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Thread: Replacing staircase handrail

  1. #1
    DIY Senior Member Pewterpower's Avatar
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    Default Replacing staircase handrail

    It's a typical post to post oak handrail, with several coats of paint, but rather than sanding/stripping/staining.......... I think I'll just replace it.
    I have a general idea of how to do it, but the liturature, and the websites I have found are still a little vague.
    Anybody have a good install guide, or know of a good website to look at?
    BTW, the spindles will stay in place, and the posts will stay in place. I just want to R & R the handrail.

  2. #2

    Default Handrail

    Why don't you post a picture or 2 of what you've got right now.

  3. #3
    Moderator & Master Plumber hj's Avatar
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    Default handrail

    If it is glued together, which is very likely, you probably won't be able to take it apart to just replace the handrail.

  4. #4
    DIY Senior Member Pewterpower's Avatar
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    I'm sure it was glued when it was new. The hardest part would be seperating it from the spindles. Fortunately, that won't be a problem, since 90% of them are able to spin in their seats. My main concern is seperating it from the wall and the posts. Since I'm trashing it, I'm not worried about just cutting the darn thing off, close to the wall. But, I don't want to do too much damage to the wall (actually, that would be an easy fix.....) nor the posts (that would be an expensive fix!) trying to figure out how it was originally installed.
    I'll post some pics a little later so you understand what I'm doing.

  5. #5
    DIY Senior Member Pewterpower's Avatar
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    This is most of the staircase. There is 37 ft of handrail.


    There are at least 2 coats of white enamal and 2 coats of this gold, crackled stuff that my wife HAD to have.


    It took me 2 days to finish this 4 ft section, and I'm still not happy with it. I tried some "safe" stripper and it sucked. I tried some good stripper and it was just too much to bear using it inside. The fumes were horrible (even with fans and open windows. I finally used a heat gun and scraper, then sanded the heck out of it. That worked well, but it was very laborous and took a long time. Not to mention it felt like my arms had been run over by a bus.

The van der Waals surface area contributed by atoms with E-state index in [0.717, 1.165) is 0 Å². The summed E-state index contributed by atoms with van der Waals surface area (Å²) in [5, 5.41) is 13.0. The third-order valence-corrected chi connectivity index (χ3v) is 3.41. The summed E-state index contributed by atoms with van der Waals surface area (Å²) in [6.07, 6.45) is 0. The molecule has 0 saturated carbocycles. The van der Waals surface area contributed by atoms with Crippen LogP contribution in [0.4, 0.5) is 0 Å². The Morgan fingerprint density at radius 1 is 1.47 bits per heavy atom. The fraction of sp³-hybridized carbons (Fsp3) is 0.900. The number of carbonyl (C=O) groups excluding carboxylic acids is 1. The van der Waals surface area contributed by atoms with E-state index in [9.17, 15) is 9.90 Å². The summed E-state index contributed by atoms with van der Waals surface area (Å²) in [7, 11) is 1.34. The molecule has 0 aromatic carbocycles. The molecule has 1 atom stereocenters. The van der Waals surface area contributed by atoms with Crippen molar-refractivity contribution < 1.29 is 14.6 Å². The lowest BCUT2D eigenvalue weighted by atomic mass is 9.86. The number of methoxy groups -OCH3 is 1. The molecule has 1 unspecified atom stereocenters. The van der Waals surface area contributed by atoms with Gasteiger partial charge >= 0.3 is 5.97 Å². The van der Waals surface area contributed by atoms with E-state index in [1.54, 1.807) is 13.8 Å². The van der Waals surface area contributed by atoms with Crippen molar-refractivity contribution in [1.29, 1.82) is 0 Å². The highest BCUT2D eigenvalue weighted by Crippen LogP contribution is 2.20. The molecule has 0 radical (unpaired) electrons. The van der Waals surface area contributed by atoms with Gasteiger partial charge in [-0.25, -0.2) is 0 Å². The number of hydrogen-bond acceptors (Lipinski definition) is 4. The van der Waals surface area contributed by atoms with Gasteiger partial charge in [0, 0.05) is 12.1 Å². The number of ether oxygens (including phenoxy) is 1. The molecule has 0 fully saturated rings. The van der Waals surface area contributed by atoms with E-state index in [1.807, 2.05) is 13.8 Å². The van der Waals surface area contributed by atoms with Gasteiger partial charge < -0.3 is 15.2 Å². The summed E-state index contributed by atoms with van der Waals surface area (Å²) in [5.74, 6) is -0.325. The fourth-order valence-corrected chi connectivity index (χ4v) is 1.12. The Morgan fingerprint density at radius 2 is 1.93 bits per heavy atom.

So I found brand new, unstained Oak handrail at the blue box store for $36 for an 8 ft section. It's my handrail exactly. It has become a no-brainer now...
    Last edited by Pewterpower; 04-26-2007 at 08:42 AM.

  6. #6

    Default

    I would cut the handrail at both ends leaving a "stub" of a few inches. Then I would use a rubber mallet to separate the middle section from the spindles.

    Next, I would put a big channel locks on the remaining stubs and try to work them out of the groove. If that doesn't work, you'll have to cut the ends flush and use a router to remove the remaining rail from the grooves. Or, you could use a Dremel with a little cutoff wheel to trace around the stubs and then pull them out.
    Last edited by Verdeboy; 04-26-2007 at 09:38 AM.

  7. #7
    DIY Senior Member Pewterpower's Avatar
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    The channel locks is a good idea. Also, I just found some spots underneath the handrail, near the ends, where it looks like bolt holes were filled in, and then painted over. I'm gonna try to drill that out and see if there is a bolt in there.
    It sure would be nice if it was a bolt! Then all I would have to do is trim the glue. That's where your channel locks would work!

  8. #8
    DIY Senior Member Pewterpower's Avatar
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    Default Unbelievable........

    I got the first section off, and was quite suprised to learn how my staircase is attached.

    STAPLES!!!!!

    I swear to God, everytime I open something up in this house, I get a wicked lesson in the art of the shortcut.

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